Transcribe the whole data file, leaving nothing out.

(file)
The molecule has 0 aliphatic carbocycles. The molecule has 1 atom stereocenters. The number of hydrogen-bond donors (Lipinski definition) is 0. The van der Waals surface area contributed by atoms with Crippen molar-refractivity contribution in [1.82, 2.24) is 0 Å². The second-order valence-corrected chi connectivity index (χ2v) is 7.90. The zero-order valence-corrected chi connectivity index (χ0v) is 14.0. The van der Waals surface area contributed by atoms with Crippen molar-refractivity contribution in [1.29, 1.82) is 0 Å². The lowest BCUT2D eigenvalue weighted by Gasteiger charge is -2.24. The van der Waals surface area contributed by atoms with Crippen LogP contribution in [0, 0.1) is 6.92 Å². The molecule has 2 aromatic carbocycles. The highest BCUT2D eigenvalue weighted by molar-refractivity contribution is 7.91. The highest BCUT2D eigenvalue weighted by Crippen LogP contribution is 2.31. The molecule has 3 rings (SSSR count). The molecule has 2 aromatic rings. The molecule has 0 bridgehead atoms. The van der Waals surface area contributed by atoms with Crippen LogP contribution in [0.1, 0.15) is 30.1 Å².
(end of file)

The molecule has 0 aliphatic carbocycles. The molecule has 1 atom stereocenters. The number of hydrogen-bond donors (Lipinski definition) is 0. The van der Waals surface area contributed by atoms with Crippen molar-refractivity contribution in [1.82, 2.24) is 0 Å². The second-order valence-corrected chi connectivity index (χ2v) is 7.90. The zero-order valence-corrected chi connectivity index (χ0v) is 14.0. The van der Waals surface area contributed by atoms with Crippen molar-refractivity contribution in [1.29, 1.82) is 0 Å². The lowest BCUT2D eigenvalue weighted by Gasteiger charge is -2.24. The van der Waals surface area contributed by atoms with Crippen LogP contribution in [0, 0.1) is 6.92 Å². The molecule has 2 aromatic carbocycles. The highest BCUT2D eigenvalue weighted by molar-refractivity contribution is 7.91. The highest BCUT2D eigenvalue weighted by Crippen LogP contribution is 2.31. The molecule has 3 rings (SSSR count). The molecule has 2 aromatic rings. The molecule has 0 bridgehead atoms. The van der Waals surface area contributed by atoms with Crippen LogP contribution in [0.1, 0.15) is 30.1 Å².